What's the problem with having a president who was a "C" student? He wants the rest of us to be even less average. In testimony before Congress last week, former U.S. Surgeon General Richard Carmona said that the Bush administration has an adversarial relationship with science.
"Anything that doesn't fit into the political appointee's ideological, theological or political agenda is often ignored, marginalized or simply buried," Carmona said. "The problem with this approach is that in public health, as in a democracy, there is noothing worse than ignoring science or marginalizing the voice of science for reasons driven by changing political winds."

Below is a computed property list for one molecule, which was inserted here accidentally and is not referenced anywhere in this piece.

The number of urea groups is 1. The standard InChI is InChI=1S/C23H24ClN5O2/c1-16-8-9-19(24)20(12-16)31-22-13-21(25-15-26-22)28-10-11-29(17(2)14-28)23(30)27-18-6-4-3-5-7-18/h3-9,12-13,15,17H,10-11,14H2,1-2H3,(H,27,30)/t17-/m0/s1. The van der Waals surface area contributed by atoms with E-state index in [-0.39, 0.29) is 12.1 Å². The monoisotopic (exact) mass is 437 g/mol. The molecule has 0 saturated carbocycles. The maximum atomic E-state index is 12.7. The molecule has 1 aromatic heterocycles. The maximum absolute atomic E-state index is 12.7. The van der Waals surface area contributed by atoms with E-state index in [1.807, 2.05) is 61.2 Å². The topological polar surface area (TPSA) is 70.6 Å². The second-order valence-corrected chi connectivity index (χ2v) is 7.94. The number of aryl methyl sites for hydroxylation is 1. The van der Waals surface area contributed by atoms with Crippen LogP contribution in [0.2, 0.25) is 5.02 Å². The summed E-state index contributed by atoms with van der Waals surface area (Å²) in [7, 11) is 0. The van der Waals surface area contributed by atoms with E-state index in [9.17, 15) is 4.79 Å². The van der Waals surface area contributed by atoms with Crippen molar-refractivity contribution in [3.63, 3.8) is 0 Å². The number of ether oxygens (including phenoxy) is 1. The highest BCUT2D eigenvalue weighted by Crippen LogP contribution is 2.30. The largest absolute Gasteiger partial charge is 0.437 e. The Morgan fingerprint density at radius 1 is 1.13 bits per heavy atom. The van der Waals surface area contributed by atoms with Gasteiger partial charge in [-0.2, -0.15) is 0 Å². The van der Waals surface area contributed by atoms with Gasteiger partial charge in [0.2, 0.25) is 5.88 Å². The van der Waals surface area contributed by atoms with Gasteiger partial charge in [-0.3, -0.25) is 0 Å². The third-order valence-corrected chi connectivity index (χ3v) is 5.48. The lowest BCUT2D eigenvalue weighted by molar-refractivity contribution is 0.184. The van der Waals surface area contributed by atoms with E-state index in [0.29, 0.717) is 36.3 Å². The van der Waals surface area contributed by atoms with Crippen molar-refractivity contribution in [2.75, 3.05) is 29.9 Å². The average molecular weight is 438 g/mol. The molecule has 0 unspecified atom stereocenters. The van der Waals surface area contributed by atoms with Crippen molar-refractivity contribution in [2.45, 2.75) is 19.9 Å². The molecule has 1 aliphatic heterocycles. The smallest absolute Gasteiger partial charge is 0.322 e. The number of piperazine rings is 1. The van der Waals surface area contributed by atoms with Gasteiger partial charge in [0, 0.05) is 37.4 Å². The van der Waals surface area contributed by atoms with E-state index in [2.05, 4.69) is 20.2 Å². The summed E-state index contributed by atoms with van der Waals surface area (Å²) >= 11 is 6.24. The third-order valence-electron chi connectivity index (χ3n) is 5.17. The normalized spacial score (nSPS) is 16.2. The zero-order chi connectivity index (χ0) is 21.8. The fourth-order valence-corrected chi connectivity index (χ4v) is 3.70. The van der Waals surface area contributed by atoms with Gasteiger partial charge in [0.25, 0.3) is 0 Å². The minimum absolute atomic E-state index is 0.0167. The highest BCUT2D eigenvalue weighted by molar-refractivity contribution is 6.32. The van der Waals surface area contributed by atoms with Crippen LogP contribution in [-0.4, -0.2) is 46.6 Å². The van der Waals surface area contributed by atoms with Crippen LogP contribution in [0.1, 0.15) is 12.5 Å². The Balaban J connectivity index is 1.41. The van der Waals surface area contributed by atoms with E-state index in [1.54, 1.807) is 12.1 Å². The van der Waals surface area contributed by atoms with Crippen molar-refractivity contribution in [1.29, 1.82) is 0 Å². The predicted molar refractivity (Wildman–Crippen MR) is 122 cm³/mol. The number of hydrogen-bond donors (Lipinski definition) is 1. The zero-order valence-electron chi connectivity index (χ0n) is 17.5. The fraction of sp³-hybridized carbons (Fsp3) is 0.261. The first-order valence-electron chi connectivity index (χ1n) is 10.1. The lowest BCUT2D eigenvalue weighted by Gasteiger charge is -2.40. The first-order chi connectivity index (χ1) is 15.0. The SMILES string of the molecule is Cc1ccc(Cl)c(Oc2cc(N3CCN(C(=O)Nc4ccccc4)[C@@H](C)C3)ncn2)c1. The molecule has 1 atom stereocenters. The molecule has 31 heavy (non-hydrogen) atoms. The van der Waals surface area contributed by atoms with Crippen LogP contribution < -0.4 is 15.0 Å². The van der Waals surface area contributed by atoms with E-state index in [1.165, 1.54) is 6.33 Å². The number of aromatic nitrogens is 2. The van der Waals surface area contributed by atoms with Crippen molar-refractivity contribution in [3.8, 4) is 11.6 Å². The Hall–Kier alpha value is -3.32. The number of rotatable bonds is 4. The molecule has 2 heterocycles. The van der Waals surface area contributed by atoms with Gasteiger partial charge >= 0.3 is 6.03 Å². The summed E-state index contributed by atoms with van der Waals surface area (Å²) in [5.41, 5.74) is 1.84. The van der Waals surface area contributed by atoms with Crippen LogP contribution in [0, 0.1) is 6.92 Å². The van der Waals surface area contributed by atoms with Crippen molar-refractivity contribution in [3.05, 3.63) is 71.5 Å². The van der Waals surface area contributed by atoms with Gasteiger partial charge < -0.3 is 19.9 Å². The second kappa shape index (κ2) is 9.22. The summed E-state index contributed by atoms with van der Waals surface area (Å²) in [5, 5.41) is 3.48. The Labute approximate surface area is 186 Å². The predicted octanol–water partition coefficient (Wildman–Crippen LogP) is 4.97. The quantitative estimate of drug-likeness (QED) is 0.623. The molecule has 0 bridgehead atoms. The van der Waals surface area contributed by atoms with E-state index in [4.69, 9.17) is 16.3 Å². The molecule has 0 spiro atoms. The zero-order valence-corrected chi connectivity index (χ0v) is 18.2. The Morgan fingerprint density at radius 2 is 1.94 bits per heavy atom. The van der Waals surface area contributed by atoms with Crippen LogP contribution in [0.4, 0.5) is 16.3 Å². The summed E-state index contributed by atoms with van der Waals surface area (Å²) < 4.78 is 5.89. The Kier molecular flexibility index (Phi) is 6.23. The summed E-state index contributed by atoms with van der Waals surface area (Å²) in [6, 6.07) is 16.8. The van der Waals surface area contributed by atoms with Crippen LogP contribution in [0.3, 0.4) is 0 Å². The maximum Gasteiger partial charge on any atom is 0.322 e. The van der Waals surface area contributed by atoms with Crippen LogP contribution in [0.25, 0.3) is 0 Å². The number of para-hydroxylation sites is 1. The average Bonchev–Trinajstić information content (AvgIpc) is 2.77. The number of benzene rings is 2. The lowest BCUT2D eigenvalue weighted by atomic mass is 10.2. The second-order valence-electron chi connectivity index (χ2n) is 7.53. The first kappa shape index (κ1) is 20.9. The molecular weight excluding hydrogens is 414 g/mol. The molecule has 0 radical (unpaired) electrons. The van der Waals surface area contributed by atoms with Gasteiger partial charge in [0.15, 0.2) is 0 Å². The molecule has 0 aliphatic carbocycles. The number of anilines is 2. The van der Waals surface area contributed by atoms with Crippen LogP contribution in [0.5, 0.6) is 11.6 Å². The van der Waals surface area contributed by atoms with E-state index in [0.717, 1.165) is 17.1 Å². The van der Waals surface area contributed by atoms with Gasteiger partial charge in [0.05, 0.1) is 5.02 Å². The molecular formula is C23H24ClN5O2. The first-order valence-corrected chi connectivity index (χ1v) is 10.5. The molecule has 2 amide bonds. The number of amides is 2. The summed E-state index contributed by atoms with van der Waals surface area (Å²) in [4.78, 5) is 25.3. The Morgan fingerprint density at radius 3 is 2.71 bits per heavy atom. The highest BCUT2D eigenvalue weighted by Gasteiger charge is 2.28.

This is a common criticism of the Bush administration, made most throroughly in journalist Chris Mooney's 2005 book, The Republican War on Science. When it comes to issues such as global warming, stem cell research or the teaching of evolution-the argument goes-the White House adopts what you might call a "fath-based" approach to science, not an approach grounded in empiricism. This is Bush in a nutshell. When it comes to the word of the Almighty versus that pesky science, he'll take the Almighty. After all, He's on the Republicans' side, right?